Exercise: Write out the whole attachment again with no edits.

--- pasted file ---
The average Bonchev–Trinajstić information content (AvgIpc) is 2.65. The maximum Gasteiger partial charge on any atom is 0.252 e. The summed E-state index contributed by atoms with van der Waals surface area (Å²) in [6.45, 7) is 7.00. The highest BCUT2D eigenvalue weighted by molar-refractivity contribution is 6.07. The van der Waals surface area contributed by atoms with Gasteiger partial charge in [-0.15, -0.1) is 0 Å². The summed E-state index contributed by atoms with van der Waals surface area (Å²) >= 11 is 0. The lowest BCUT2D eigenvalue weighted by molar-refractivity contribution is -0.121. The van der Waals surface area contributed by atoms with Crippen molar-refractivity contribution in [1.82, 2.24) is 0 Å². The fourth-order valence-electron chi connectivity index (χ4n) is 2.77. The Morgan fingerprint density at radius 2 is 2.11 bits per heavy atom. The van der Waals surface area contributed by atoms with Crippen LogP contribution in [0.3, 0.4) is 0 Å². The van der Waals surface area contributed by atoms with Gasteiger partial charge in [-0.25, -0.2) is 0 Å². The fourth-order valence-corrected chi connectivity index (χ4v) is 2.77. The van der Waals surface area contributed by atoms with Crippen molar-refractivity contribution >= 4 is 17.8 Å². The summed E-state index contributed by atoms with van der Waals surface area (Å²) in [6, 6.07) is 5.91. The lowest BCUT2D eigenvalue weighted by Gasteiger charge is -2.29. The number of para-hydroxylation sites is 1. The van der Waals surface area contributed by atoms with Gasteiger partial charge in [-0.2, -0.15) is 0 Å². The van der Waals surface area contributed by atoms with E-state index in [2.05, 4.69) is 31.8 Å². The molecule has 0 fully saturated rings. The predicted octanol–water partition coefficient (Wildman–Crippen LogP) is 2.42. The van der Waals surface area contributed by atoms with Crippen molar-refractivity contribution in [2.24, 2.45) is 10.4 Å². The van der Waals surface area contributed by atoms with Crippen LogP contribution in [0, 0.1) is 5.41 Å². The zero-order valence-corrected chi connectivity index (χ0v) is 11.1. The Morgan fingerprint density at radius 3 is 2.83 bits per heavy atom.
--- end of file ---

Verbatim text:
The average Bonchev–Trinajstić information content (AvgIpc) is 2.65. The maximum Gasteiger partial charge on any atom is 0.252 e. The summed E-state index contributed by atoms with van der Waals surface area (Å²) in [6.45, 7) is 7.00. The highest BCUT2D eigenvalue weighted by molar-refractivity contribution is 6.07. The van der Waals surface area contributed by atoms with Gasteiger partial charge in [-0.15, -0.1) is 0 Å². The summed E-state index contributed by atoms with van der Waals surface area (Å²) >= 11 is 0. The lowest BCUT2D eigenvalue weighted by molar-refractivity contribution is -0.121. The van der Waals surface area contributed by atoms with Crippen molar-refractivity contribution in [1.82, 2.24) is 0 Å². The fourth-order valence-electron chi connectivity index (χ4n) is 2.77. The Morgan fingerprint density at radius 2 is 2.11 bits per heavy atom. The van der Waals surface area contributed by atoms with Crippen LogP contribution in [0.3, 0.4) is 0 Å². The van der Waals surface area contributed by atoms with Gasteiger partial charge in [-0.25, -0.2) is 0 Å². The fourth-order valence-corrected chi connectivity index (χ4v) is 2.77. The van der Waals surface area contributed by atoms with Crippen molar-refractivity contribution >= 4 is 17.8 Å². The summed E-state index contributed by atoms with van der Waals surface area (Å²) in [6, 6.07) is 5.91. The lowest BCUT2D eigenvalue weighted by Gasteiger charge is -2.29. The number of para-hydroxylation sites is 1. The van der Waals surface area contributed by atoms with Gasteiger partial charge in [-0.2, -0.15) is 0 Å². The van der Waals surface area contributed by atoms with E-state index in [2.05, 4.69) is 31.8 Å². The molecule has 0 fully saturated rings. The predicted octanol–water partition coefficient (Wildman–Crippen LogP) is 2.42. The van der Waals surface area contributed by atoms with Crippen molar-refractivity contribution in [2.24, 2.45) is 10.4 Å². The van der Waals surface area contributed by atoms with Crippen LogP contribution in [0, 0.1) is 5.41 Å². The zero-order valence-corrected chi connectivity index (χ0v) is 11.1. The Morgan fingerprint density at radius 3 is 2.83 bits per heavy atom.